French Fashion and Global Style
In the early part of the 20th century, when Coco Chanel issued the now-famous dictum “Fashion must come up from the streets,” the only sidewalks that mattered were located in the chic arrondissements of Paris or in the seaside resort towns of Deauville or Nice. Today, the streets that count constitute a worldwide network—from Shanghai to Stockholm, Berlin to Beirut. What is the place of French fashion in this global system? How is haute couture, which developed in Paris and still has a unique presence there, now situated in a constantly changing landscape where fast fashion has a hold on the marketplace, where e-commerce and digital communications play an increasingly dominant role, and where heightened concerns about sustainability and corporate social responsibility drive both consumer behavior and commercial investment? From very different perspectives and an equal commitment to the field, Didier Grumbach and Anne Valérie Hash will occupy this territory tonight.
This event is free and open to the public.
Watch the event live online on October 16 at 7pm EST here.
Didier Grumbach, one of the most far-seeing figures in modern fashion, is the author of Histoires de la Mode (1999, 2008), just published in English as The History of International Fashion. He is Honorary President of the Federation of Couture, President of the Association Villa Noailles, and a member of the Executive Committee of the Friends of the Centre Pompidou. From 1963 to 1978 he was, with Pierre Bergé and Yves Saint-Laurent, co-founder and co-manager of Yves Saint-Laurent Rive Gauche, and chairman of Thierry Mugler from 1978 to 1998.
After Anne Valérie Hash graduated from the Chambre Syndicale de la Couture Parisienne in 1995 she opened a bridal shop. In 2002 she presented the startling “Fille-Mâle,” ready-to-wear designs that while extreme created their own middle ground, reconstituting deconstructed men’s clothes into women’s clothes: as Elle has put it, “Seams of men’s jackets and trousers are undone, and sophisticated clothes emerge: tailored herringbone trousers morph into dresses, lab coats become artful white shirts, and pant waistbands turn into lapels.” Her work was displayed at the French Institute of Milan in “Anne Valérie Hash – avant scène” and at the Modern Museum in Stockholm in “Fashination – Art & Fashion.” She presented her first couture collection, “Elements,” in 2007 and her most recent, “Pause,” earlier in 2014. Named this year as artistic director for Comptoir des Cotonniers, she is an artist and a populist, and as there has been no forecasting the trajectory of her work in the past there is none now.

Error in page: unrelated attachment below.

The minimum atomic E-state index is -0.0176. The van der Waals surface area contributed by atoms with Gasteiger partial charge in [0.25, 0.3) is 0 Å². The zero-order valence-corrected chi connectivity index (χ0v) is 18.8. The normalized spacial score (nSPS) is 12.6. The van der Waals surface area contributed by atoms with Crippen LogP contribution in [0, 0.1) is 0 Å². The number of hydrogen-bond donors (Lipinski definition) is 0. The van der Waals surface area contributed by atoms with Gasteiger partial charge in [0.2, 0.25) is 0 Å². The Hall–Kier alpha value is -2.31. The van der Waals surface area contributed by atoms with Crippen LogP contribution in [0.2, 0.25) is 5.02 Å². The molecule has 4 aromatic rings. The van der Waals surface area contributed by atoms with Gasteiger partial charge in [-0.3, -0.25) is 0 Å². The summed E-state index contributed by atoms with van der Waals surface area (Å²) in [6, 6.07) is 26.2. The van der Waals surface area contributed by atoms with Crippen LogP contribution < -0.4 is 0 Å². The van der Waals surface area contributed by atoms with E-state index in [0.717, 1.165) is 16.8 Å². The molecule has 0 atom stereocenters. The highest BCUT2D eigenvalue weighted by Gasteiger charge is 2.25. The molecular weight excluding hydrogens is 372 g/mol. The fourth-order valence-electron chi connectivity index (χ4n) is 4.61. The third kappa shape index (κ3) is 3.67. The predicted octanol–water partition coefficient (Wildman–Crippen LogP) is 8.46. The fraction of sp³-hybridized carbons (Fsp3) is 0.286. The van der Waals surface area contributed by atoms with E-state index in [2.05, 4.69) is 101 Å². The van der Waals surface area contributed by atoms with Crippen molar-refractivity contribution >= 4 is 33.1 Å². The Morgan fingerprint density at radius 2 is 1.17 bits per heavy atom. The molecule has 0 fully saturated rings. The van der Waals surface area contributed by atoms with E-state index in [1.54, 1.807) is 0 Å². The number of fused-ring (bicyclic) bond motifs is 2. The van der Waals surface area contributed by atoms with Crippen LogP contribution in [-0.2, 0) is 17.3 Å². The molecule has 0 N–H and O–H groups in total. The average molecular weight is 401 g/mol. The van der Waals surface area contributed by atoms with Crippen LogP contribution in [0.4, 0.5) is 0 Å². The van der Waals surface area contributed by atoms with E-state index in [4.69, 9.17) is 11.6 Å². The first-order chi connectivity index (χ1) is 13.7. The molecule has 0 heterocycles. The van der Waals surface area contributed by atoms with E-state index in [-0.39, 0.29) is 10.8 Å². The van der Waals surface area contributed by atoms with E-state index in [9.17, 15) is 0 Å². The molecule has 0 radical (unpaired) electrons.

Mary Davis is Dean of the School of Graduate Studies at the Fashion Institute of Technology in New York. Formerly professor and chair of the Department of Musicology at Case Western in Cleveland and founder of its Center for the Study of Popular Music, and a collaborator with the Rock & Roll Hall of Fame and Museum, she has consistently broken new ground in her championing of opera, pop music, fashion, and style without regard to strictures of institutionalized taste and value. She is the author of Classic Chic: Music, Fashion, and Modernism (2006), Erik Satie (2008), and Ballets Russes Style: Diaghilev’s Dancers and Paris Fashion (2010); with Warren Zanes she is the editor of Waiting for a Train: Jimmie Rodgers’s America (2009).